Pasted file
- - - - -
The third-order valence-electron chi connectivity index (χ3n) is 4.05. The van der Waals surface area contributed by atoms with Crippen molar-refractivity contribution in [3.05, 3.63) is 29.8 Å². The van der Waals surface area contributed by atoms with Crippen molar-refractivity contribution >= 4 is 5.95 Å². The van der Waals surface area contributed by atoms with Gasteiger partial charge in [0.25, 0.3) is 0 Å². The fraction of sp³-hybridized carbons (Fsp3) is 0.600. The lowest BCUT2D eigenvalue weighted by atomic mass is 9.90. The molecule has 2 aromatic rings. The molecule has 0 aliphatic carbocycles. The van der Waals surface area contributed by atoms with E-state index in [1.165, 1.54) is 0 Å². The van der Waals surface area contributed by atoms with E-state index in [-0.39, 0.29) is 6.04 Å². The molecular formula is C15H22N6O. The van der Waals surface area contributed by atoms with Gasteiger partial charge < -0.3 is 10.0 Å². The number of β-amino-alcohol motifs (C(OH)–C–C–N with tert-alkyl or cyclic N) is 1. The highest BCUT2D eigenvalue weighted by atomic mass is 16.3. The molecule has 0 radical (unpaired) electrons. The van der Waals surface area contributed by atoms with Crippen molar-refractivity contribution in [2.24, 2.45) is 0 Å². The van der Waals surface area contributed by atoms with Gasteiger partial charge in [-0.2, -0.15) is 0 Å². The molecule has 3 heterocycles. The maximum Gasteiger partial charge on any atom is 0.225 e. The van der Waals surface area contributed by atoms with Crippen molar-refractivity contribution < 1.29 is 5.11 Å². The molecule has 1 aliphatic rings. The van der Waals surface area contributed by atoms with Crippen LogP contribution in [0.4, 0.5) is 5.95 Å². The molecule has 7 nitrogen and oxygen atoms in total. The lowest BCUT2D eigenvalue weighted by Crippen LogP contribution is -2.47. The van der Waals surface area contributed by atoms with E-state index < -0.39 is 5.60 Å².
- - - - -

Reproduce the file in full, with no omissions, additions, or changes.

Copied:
The third-order valence-electron chi connectivity index (χ3n) is 4.05. The van der Waals surface area contributed by atoms with Crippen molar-refractivity contribution in [3.05, 3.63) is 29.8 Å². The van der Waals surface area contributed by atoms with Crippen molar-refractivity contribution >= 4 is 5.95 Å². The van der Waals surface area contributed by atoms with Gasteiger partial charge in [0.25, 0.3) is 0 Å². The fraction of sp³-hybridized carbons (Fsp3) is 0.600. The lowest BCUT2D eigenvalue weighted by atomic mass is 9.90. The molecule has 2 aromatic rings. The molecule has 0 aliphatic carbocycles. The van der Waals surface area contributed by atoms with E-state index in [1.165, 1.54) is 0 Å². The van der Waals surface area contributed by atoms with E-state index in [-0.39, 0.29) is 6.04 Å². The molecular formula is C15H22N6O. The van der Waals surface area contributed by atoms with Gasteiger partial charge < -0.3 is 10.0 Å². The number of β-amino-alcohol motifs (C(OH)–C–C–N with tert-alkyl or cyclic N) is 1. The highest BCUT2D eigenvalue weighted by atomic mass is 16.3. The molecule has 0 radical (unpaired) electrons. The van der Waals surface area contributed by atoms with Crippen molar-refractivity contribution in [2.24, 2.45) is 0 Å². The van der Waals surface area contributed by atoms with Gasteiger partial charge in [-0.2, -0.15) is 0 Å². The molecule has 3 heterocycles. The maximum Gasteiger partial charge on any atom is 0.225 e. The van der Waals surface area contributed by atoms with Crippen molar-refractivity contribution < 1.29 is 5.11 Å². The molecule has 1 aliphatic rings. The van der Waals surface area contributed by atoms with Crippen LogP contribution in [0.4, 0.5) is 5.95 Å². The molecule has 7 nitrogen and oxygen atoms in total. The lowest BCUT2D eigenvalue weighted by Crippen LogP contribution is -2.47. The van der Waals surface area contributed by atoms with E-state index < -0.39 is 5.60 Å².